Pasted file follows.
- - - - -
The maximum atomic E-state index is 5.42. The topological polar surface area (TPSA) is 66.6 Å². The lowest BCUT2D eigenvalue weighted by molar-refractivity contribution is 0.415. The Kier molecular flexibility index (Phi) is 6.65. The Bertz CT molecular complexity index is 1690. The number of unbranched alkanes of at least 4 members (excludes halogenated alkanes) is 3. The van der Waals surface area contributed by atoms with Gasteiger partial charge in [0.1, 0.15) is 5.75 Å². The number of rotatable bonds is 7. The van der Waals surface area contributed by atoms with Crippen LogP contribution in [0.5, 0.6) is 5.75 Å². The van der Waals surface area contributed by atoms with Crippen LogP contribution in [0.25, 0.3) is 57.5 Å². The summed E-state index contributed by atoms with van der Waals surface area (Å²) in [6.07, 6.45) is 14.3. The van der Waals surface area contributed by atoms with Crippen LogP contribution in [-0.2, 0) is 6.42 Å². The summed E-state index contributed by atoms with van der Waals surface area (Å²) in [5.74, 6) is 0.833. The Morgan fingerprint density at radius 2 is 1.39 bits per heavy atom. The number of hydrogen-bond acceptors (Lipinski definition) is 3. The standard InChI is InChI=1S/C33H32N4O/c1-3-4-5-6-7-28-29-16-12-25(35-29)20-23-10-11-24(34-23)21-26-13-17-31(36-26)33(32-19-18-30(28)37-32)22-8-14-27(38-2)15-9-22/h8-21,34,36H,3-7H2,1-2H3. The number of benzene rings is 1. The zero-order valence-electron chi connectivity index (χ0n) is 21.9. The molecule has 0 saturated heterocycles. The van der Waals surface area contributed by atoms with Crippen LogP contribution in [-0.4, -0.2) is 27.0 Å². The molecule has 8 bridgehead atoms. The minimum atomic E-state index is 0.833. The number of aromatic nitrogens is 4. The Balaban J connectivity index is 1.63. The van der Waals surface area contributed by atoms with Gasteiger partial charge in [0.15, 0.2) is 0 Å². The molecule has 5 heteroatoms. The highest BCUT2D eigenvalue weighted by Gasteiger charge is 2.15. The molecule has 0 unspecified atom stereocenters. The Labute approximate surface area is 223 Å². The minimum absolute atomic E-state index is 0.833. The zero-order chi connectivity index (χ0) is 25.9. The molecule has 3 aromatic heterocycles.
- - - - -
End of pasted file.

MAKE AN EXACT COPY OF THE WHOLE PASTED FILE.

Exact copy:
The maximum atomic E-state index is 5.42. The topological polar surface area (TPSA) is 66.6 Å². The lowest BCUT2D eigenvalue weighted by molar-refractivity contribution is 0.415. The Kier molecular flexibility index (Phi) is 6.65. The Bertz CT molecular complexity index is 1690. The number of unbranched alkanes of at least 4 members (excludes halogenated alkanes) is 3. The van der Waals surface area contributed by atoms with Gasteiger partial charge in [0.1, 0.15) is 5.75 Å². The number of rotatable bonds is 7. The van der Waals surface area contributed by atoms with Crippen LogP contribution in [0.5, 0.6) is 5.75 Å². The van der Waals surface area contributed by atoms with Crippen LogP contribution in [0.25, 0.3) is 57.5 Å². The summed E-state index contributed by atoms with van der Waals surface area (Å²) in [6.07, 6.45) is 14.3. The van der Waals surface area contributed by atoms with Crippen LogP contribution in [-0.2, 0) is 6.42 Å². The summed E-state index contributed by atoms with van der Waals surface area (Å²) in [5.74, 6) is 0.833. The Morgan fingerprint density at radius 2 is 1.39 bits per heavy atom. The number of hydrogen-bond acceptors (Lipinski definition) is 3. The standard InChI is InChI=1S/C33H32N4O/c1-3-4-5-6-7-28-29-16-12-25(35-29)20-23-10-11-24(34-23)21-26-13-17-31(36-26)33(32-19-18-30(28)37-32)22-8-14-27(38-2)15-9-22/h8-21,34,36H,3-7H2,1-2H3. The number of benzene rings is 1. The zero-order valence-electron chi connectivity index (χ0n) is 21.9. The molecule has 0 saturated heterocycles. The van der Waals surface area contributed by atoms with Crippen LogP contribution in [-0.4, -0.2) is 27.0 Å². The molecule has 8 bridgehead atoms. The minimum atomic E-state index is 0.833. The number of aromatic nitrogens is 4. The Balaban J connectivity index is 1.63. The van der Waals surface area contributed by atoms with Gasteiger partial charge in [0.15, 0.2) is 0 Å². The molecule has 5 heteroatoms. The highest BCUT2D eigenvalue weighted by Gasteiger charge is 2.15. The molecule has 0 unspecified atom stereocenters. The Labute approximate surface area is 223 Å². The minimum absolute atomic E-state index is 0.833. The zero-order chi connectivity index (χ0) is 25.9. The molecule has 3 aromatic heterocycles.